of the past 20 years has been the energy and the diversity of
different producers coming on to the market, you could see a return
to the world of megalith vertically integrated producer-broadcasters
holding on to rights because of their exploitation across platforms,
which in a modern version would be the BBC/ITV domination of that
market, and in that market the ability for independent producers
to get the full value for the rights of their programmes would
591. If I am not mistaken the ownership position
of Channel 4 can only change by Act of Parliament, is that correct?
(Mr Thompson) Yes.
592. We are having a lot of debate on media
ownership questions here, yet in this draft Bill if you look at
the new media ownership clauses it gives the power to the Secretary
of State by order to repeal all these provisions, which is quite
a strong power. To what extent do you think whatever ownership
clauses are decided by Parliament should only be changed in the
future by an Act of Parliament?
(Mr Thompson) I think our view certainly would be
that an ownership change to Channel 4 would be a matter of such
particular public debate and interest that it would only be appropriate
to be changed by Act of Parliament.
593. There are other provisions regarding media
ownership here that could be repealed by the Secretary of State
by order. Clearly the constellation of media ownership is very
important for Channel 4, do you think that any changes to what
is decided should again be changed by Act of Parliament rather
than by the Secretary of State, by OFCOM or by anybody else?
(Mr Scott) I guess I would not like to be an expert
on the constitutional mechanisms of your Houses. The difficulty
of an Act of Parliament is they come rather infrequently. I guess
the advantage of interim powers by order is you can do things
more quickly. I think it is a matter for the House to decide where
to find that line. Presumably if it is done by order it still
requires votes by both Houses.
594. You say some pretty robust things about
platform ownership and I think rightly say that it is a form of
media ownership. Having said some robust things you do pull up
short of recommending that platform and provider should be separated
but is that the way your mind is going? Do you think that the
OFCOM powers contained in the Bill being able to examine significant
market powers is sufficient for them actually to examine this
issue when they are in place?
(Mr Thompson) Perhaps I will start and if David can
come in. The broad point is we have not, and I am not sure that
anyone has yet, done sufficient research into the inter-relationship
between the pay tv platforms and the free-to-air platforms to
be certain about what the correct remedy is, if any remedy is
required, to mitigate the issues of dominance. I think we are
right to point to the danger but I think it is also proven and
it is fair to say this is an area we think should be explored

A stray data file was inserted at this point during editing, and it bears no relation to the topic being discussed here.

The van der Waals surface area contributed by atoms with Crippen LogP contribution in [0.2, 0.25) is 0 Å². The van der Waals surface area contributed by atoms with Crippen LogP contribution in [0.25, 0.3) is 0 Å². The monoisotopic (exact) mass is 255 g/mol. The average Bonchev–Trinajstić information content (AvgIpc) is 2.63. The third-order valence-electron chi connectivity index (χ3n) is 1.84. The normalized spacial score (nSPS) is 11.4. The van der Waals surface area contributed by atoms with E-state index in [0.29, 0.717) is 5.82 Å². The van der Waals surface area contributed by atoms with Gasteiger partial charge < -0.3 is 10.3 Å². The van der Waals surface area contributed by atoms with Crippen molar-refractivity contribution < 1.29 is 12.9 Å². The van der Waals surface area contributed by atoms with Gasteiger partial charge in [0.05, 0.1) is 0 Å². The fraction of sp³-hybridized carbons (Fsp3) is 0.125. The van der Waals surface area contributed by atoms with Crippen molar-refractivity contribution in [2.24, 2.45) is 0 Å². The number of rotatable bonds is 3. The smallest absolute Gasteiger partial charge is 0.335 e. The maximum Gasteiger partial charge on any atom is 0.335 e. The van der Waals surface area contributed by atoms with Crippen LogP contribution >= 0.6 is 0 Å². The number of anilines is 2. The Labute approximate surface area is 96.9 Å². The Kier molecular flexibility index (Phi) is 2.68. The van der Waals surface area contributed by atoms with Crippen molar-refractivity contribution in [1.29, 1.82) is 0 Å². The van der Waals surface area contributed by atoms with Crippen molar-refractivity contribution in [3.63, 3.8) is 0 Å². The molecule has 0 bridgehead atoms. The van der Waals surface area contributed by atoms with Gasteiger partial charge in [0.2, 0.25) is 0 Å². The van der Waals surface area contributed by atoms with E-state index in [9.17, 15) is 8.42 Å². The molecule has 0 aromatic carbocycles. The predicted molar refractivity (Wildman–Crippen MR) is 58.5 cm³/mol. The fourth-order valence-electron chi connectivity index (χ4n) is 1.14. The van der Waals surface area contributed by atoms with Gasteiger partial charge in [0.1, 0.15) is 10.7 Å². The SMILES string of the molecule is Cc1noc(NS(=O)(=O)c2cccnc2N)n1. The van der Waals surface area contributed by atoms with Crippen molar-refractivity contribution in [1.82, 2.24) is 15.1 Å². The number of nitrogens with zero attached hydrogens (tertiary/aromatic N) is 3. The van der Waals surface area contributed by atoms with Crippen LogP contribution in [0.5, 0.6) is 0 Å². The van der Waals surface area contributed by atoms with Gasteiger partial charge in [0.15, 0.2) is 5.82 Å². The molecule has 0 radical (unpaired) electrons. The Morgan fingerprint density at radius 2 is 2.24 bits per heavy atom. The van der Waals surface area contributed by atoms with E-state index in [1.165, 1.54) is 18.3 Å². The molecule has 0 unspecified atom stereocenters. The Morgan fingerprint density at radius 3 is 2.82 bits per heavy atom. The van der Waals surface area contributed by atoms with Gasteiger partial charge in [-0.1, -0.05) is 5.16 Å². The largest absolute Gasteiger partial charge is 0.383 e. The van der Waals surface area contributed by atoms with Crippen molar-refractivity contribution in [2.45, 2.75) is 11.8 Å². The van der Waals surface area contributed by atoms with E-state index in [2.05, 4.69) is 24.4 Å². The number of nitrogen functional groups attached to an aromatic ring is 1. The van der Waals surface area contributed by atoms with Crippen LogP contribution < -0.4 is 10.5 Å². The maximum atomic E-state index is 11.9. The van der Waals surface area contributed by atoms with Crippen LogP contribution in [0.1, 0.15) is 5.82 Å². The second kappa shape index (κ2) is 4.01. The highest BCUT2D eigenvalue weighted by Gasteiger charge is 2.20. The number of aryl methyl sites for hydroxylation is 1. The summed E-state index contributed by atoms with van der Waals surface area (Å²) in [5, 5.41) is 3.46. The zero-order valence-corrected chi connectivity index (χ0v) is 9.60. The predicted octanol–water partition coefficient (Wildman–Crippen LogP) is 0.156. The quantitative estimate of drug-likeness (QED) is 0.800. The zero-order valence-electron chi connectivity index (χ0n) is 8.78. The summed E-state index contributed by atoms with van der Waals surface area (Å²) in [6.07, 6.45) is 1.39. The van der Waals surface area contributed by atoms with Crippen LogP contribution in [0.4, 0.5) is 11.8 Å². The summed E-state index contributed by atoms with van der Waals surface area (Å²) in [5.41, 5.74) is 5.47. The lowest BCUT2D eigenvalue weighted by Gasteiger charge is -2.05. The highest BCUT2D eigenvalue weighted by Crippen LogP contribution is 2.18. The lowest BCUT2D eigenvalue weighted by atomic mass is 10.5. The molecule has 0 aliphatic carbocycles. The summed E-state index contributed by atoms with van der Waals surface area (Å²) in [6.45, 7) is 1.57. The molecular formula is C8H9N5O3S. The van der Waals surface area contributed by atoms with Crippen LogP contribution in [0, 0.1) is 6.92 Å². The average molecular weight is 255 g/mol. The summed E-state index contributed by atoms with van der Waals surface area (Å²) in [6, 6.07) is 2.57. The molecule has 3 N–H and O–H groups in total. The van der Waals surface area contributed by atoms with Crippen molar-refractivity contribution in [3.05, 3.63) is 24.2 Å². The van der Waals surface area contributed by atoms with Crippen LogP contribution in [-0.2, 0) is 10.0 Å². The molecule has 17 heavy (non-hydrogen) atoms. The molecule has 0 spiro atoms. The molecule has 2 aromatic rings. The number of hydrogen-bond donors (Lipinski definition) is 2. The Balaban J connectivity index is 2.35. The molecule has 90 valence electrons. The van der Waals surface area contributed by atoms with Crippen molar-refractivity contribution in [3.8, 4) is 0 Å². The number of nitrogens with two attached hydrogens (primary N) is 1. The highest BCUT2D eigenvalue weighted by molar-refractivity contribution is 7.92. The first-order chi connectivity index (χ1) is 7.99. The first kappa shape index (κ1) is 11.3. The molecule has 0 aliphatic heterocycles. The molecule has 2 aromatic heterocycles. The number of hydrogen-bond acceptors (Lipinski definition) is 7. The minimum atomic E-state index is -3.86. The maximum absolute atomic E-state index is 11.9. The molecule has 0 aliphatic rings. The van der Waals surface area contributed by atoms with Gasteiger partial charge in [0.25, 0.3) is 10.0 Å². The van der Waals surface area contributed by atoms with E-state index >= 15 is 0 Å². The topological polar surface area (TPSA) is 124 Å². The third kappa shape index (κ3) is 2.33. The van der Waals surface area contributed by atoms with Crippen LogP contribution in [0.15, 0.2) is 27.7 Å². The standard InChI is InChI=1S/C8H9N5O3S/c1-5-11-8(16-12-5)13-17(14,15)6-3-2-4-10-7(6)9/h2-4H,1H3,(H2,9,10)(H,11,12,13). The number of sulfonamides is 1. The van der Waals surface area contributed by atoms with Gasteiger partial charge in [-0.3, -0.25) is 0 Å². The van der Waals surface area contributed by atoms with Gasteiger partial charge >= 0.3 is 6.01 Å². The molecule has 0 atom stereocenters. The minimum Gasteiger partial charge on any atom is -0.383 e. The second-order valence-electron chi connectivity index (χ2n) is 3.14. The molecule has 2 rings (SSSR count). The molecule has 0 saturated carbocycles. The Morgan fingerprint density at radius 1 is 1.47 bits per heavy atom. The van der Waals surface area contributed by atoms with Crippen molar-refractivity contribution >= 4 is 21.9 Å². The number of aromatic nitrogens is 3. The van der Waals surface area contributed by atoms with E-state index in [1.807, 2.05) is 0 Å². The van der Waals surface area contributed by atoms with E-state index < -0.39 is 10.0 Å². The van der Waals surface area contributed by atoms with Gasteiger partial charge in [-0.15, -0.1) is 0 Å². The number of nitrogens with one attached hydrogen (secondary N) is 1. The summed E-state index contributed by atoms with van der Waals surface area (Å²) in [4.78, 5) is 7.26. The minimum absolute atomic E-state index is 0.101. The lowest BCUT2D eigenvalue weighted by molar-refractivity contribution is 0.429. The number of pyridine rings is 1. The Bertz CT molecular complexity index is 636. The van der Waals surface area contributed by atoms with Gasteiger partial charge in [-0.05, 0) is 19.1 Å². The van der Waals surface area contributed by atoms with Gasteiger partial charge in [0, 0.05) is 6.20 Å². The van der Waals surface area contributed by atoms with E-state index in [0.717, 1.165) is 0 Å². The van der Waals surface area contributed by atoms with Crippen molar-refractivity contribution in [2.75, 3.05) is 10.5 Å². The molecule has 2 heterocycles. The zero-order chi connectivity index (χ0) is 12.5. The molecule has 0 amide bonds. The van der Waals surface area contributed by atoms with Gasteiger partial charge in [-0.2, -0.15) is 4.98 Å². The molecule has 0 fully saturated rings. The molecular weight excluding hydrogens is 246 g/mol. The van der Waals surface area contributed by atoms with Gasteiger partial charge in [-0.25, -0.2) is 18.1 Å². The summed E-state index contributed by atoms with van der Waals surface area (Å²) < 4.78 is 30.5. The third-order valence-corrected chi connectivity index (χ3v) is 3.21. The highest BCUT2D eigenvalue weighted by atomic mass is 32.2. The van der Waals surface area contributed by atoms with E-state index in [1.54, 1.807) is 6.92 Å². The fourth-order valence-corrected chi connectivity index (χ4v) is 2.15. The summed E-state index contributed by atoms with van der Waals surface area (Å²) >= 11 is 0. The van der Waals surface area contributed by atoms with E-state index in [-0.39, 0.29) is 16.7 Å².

without us jumping to make a recommendation. It is possible that
splitting platform from content is the right solution but it may
(Mr Scott) That is right. I think we do see that this
gateway is a form of ownership which should be looked at alongside
newspapers, television and radio. It is a market which needs to
be looked at but it is not for us to find either there is a problem
or there is a solution, I think it is a matter which OFCOM should
have the power to look at.
595. I will ask you the question which the Chairman
in his ruthlessness prevented me asking the BBC. Would you hope
that OFCOM as an on-the-ball regulator would show due concern
when the biggest single pay-per-view provider, the biggest platform
owner and our largest public service broadcaster get into bed
(Mr Thompson) Yes.
Lord McNally: Thank you.
596. Thank you very much indeed, good answer.
Do the Bill team have anything they would like to raise? You heard
previously we had extensive discussion about ITN and it would
be quite welcome if, having listened to that discussion, you could
send us some supplementary thoughts on ownership of ITN.
(Mr Thompson) Yes, indeed, but if I could say two
or three things now. In our view ITN is a superb provider of news
to Channel 4, an outstanding provider. Secondly, we believe that
we pay a very fair price for the news provision from ITN. In my
view there is no evidence at all of cross-subsidy from Channel
3 to Channel 4 or, indeed, to Channel 5 in the operation. Most
importantly, I do not believe that ITN can provide the service
to Channel 4, or provide its role as a powerful third provider
of news alongside the BBC and Sky in the television market, without
its current scale. Channel 4 spends a great deal more money on
ITN now than it did ten years ago, I think the figures have gone
from £10 million to more than £20 million a year on
ITN whereas, despite earlier remarks this morning's, ITV's investment
in ITN has fallen significantly over the same period. I think
if you want plurality of the news provision in this country and
you want a strong news provider, in my view protection of the
current mechanism as set out in the draft Bill is an important
protection to that.
Chairman: Thank you. Again, I apologise for
the late hour.